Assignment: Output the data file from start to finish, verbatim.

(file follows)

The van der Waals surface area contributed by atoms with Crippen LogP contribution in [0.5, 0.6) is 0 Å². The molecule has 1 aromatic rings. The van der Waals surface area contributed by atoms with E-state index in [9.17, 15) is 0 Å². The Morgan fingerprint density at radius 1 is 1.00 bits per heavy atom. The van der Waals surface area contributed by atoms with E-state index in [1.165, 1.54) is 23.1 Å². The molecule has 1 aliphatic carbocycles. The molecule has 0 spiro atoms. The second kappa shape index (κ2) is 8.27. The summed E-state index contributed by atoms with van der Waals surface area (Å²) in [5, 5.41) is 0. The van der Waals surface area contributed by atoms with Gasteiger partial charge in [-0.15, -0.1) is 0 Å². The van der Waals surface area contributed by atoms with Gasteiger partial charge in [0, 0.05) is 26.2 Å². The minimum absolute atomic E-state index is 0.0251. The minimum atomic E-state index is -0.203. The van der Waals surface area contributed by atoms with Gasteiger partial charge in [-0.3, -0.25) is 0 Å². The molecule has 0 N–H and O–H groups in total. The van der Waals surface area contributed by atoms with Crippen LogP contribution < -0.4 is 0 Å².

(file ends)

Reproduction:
The van der Waals surface area contributed by atoms with Crippen LogP contribution in [0.5, 0.6) is 0 Å². The molecule has 1 aromatic rings. The van der Waals surface area contributed by atoms with E-state index in [9.17, 15) is 0 Å². The Morgan fingerprint density at radius 1 is 1.00 bits per heavy atom. The van der Waals surface area contributed by atoms with E-state index in [1.165, 1.54) is 23.1 Å². The molecule has 1 aliphatic carbocycles. The molecule has 0 spiro atoms. The second kappa shape index (κ2) is 8.27. The summed E-state index contributed by atoms with van der Waals surface area (Å²) in [5, 5.41) is 0. The van der Waals surface area contributed by atoms with Gasteiger partial charge in [-0.15, -0.1) is 0 Å². The van der Waals surface area contributed by atoms with Gasteiger partial charge in [0, 0.05) is 26.2 Å². The minimum absolute atomic E-state index is 0.0251. The minimum atomic E-state index is -0.203. The van der Waals surface area contributed by atoms with Gasteiger partial charge in [-0.3, -0.25) is 0 Å². The molecule has 0 N–H and O–H groups in total. The van der Waals surface area contributed by atoms with Crippen LogP contribution < -0.4 is 0 Å².